A protester holds a sign rejecting Syria’s 2012 constitutional referendum. The constitution was drafted by an unelected committee and put to a yes or no vote without additional participation. Source: Syrian Free Press YouTube
In December 2015, the UN Security Council passed Resolution 2254 with the goal of creating a roadmap to facilitate a political transition in Syria. In the recent round of peace talks, the UN Special Envoy for Syria Staffan de Mistura prioritized elections and a new Syrian constitution as key steps to implement the Resolution. The United States and Russia echoed these sentiments and declared August 2016 as the deadline for drafting the constitution. Reports claim that the Russian government submitted an initial draft which the United States is currently reviewing. By engineering the constitutional process without input from Syrians, the United States, Russia, and the United Nations are setting the stage for a rushed, non-transparent, and poorly conceived constitutional process, which, most importantly, does not provide adequate time or space to respond to the demands of Syrians.
According to international best practices and lessons learned from other post-conflict countries, the constitutional process has the potential to be an important part of peacebuilding. Although constitutions historically were created by the political elite without public input, modern practice has shown that an inclusive process with public participation leads to final products with greater legitimacy and local buy-in — two elements critical to promoting future stability. In 2003, the United States Institute of Peace (USIP) released a report on constitution-making that emphasizes the importance of “genuine political participation” defined as a process which allows for social inclusion, personal security, and freedom of speech and assembly. According to this model, the drafting process is often long and requires significant resources to achieve success. The report further emphasizes that democratic constitutions cannot be written by external actors on a nation’s behalf because it will not address the grievances of the population and is unlikely to secure local buy-in.
Tunisia and Rwanda are both countries that followed a participatory model for constitution drafting. Although Tunisia’s process did not emerge from a bloody civil war as is the case with Syria, Tunisia offers an example of the importance of participation that is markedly different from the transitional processes in other Arab countries. Tunisia’s new constitution was initially framed with the goal of reaching consensus and safeguarding against authoritarian rule. It was a slow process that involved negotiations and voting from a wide spectrum of political parties. A diverse group of popularly elected Parliamentary members voted on each article separately. While it took almost three years to complete, the Tunisian constitution’s long, iterative process ensured greater buy-in from Tunisian society, giving the document real legitimacy.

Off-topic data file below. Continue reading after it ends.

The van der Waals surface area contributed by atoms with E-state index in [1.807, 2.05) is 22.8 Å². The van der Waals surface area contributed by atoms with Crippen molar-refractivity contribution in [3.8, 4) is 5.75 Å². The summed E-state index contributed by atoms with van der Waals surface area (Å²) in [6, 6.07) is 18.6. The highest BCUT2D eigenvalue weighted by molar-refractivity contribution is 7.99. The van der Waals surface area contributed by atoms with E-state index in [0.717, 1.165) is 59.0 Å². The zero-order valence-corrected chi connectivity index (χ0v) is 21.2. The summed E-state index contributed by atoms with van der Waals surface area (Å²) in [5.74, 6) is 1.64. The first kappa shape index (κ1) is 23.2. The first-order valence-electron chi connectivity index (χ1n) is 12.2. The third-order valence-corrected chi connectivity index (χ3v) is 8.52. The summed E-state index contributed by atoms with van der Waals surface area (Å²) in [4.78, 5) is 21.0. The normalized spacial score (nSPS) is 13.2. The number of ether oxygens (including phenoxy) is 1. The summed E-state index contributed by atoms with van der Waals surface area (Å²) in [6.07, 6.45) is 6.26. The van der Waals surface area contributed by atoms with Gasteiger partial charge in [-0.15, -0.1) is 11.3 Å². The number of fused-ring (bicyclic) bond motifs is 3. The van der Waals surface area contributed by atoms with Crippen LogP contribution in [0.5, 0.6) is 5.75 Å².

Like Syria, Rwanda experienced a brutal civil war but was still able to form a new constitution with genuine political participation. Following the war, Rwandan officials were committed to the principles of participation throughout the transition, and both the government and the international community dedicated significant resources — almost $7 million — to make participation possible. Well before the drafting of the document even started there was local outreach and education on the constitutional process. Participation culminated in over 90% of the Rwandan electorate voting in the final referendum, with 93% of those who voted approving the draft. Thanks to this inclusive process, the new document was seen by Rwandans as a legitimate break from the violence of the past and helped establish a new framework for governance in their post-conflict society.
While peace processes and constitution drafting often go hand-in-hand, according to Habib Nassar, a constitutional expert and member of SJAC’s Advisory Board, the result of peace negotiations typically feeds into the constitution drafting process, not the other way around. Instead in Syria, constitution drafting seems to be guiding and proceeding alongside the talks. This is not only unusual, but threatens Syria’s peacebuilding process. Rather, the negotiators as well as the international backers of the talks could work on a temporary constitution or transitional document and leave the drafting of a permanent constitution for a time when an inclusive process is possible. Rwandans, for example, used multiple documents to guide their transition until the country adopted a new constitution in 2003. These documents included the 1991 Rwandan constitution, protocols from the 1999 Arusha Peace Accord, and additional protocols introduced by the transitional government.
The proposed US-Russian approach does not adhere to best practices, and neither the UN Special Envoy nor his advisors are pushing back. The frustration among Syrians is that there has yet to be an explanation of the reasoning behind the current process. Lessons-learned from countries like Tunisia and Rwanda demonstrate that there is no need to rush constitution drafting. Temporary documents can serve as placeholders while a genuine, inclusive process takes place. While having a well-written constitution is important for good governance, the process itself can be even more important for peacebuilding and establishing the rule of law than the final product. And since the roots of the current conflict in Syria stem from serious governance problems, adequately addressing the conflict requires addressing those grievances, not repeating the same closed-door, uninclusive modes of decision-making that define Syria’s past.
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